The article addresses what the Quran says about the status and rights of women, women as political and religious leaders, and the role of women in Muslim history.
Independent Lens: Muslim Feminism
This page describes the difference between “Muslim Women’s Movements” and “Islamic Feminism.”
POV Background: The Light In Her Eyes
This resource gives background on Syria, basic Islamic beliefs and practices, and Islamic feminism.
U.S. Department of State: Syria
This country profile includes a map, geographic details, and an historical overview.
Common Core State Standards for English Language Arts & Literacy in History/Social Studies, Science, and Technical Subjects
SL, 9-10, 11-12.1 Initiate and participate effectively in a range of collaborative discussions (one-on-one, in groups, and teacher-led) with diverse partners on [grade-appropriate] topics, text, and issues, building on others’ ideas and expressing their own clearly and persuasively.
W.9-10, 11-12.1 Write arguments to support claims in an analysis of substantive topics or texts, using valid reasoning and relevant and sufficient evidence.
W.9-10, 11-12.4 Produce clear and coherent writing in which the development, organization, and style are appropriate to task, purpose, and audience.
WHST. 9-10, 11-12.1 Writes arguments focused on discipline-specific content.
WHST. 9-10, 11-12.4 Produce clear and coherent writing in which the development, organization, and style are appropriate to task, purpose, and audience.
Content Knowledge: (http://www.mcrel.org/standards-benchmarks/) a compilation of content standards and benchmarks for K-12 curriculum by McRel (Mid-continent Research for Education and Learning).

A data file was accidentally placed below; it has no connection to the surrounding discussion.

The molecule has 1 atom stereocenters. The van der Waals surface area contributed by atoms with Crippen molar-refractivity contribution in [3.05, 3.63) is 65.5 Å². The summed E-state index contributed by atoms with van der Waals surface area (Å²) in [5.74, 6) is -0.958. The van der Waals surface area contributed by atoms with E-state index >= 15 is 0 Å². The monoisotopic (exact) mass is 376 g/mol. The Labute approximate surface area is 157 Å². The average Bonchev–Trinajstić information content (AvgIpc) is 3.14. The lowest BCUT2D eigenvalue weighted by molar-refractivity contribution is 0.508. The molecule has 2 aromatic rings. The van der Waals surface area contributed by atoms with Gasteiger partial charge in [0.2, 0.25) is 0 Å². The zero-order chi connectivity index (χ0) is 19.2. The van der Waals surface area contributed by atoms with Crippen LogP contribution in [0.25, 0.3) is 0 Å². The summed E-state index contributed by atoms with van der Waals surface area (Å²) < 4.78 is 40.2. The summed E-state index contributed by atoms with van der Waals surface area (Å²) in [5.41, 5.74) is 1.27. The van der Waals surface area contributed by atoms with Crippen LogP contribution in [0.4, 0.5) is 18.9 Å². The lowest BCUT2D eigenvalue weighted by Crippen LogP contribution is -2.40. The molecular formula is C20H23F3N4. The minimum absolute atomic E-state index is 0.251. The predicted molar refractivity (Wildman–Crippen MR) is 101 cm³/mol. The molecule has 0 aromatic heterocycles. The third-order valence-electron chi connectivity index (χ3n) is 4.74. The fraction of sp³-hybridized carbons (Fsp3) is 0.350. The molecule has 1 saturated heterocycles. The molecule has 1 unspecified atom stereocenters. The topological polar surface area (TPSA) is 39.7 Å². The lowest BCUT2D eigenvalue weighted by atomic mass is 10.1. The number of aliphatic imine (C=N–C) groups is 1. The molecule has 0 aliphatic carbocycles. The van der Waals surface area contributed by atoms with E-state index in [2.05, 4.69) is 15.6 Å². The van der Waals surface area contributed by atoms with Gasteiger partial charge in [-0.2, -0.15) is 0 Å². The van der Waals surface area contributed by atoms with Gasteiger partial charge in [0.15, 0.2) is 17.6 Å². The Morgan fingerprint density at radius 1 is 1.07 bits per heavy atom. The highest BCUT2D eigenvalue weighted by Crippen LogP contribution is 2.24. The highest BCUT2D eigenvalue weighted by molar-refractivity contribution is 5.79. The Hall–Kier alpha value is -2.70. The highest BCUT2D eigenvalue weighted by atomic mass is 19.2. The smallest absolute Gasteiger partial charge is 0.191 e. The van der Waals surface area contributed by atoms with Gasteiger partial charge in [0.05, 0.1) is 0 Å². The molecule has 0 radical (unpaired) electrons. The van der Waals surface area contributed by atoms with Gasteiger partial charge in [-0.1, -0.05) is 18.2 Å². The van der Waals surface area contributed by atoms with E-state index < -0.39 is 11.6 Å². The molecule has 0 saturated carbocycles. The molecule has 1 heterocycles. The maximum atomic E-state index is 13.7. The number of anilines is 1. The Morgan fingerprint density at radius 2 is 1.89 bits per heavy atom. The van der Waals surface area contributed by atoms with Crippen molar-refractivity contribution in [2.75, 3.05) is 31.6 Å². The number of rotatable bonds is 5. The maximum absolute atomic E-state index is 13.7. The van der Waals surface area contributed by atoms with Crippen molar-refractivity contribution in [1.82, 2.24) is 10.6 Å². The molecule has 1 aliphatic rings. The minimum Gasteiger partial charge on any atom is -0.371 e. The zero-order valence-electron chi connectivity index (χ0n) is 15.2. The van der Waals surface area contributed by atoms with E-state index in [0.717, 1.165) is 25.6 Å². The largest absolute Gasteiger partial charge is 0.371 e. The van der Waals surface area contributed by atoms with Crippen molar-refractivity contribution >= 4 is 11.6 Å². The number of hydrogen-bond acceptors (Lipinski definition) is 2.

Behavioral Studies, Standard 1: Understands that group and cultural influences contribute to human development, identity and behavior.
Behavioral Studies, Standard 4: Understands conflict, cooperation, and interdependence among individuals, groups, and institutions.
Geography, Standard 4: Understands the physical and human characteristics of place.
Geography, Standard 10: Understands the nature and complexity of Earth’s cultural mosaics.
Language Arts, Standard 1: Uses the general skills and strategies of the writing process.
Language Arts, Standard 4: Gathers and uses information for research purposes.
Language Arts, Standard 9: Uses viewing skills and strategies to understand and interpret visual media.
World History, Standard 44: Understands the search for community, stability and peace in an interdependent world.
World History, Standard 45: Understands major global trends since World War II.
ABOUT THE AUTHOR
Cari Ladd, M.Ed., is an educational writer with a background in secondary education and media development. Previously, she served as PBS Interactive’s director of education, overseeing the development of curricular resources tied to PBS programs, the PBS TeacherSource website (now PBS Teachers) and online teacher professional development services. She has also taught in Maryland and Northern Virginia.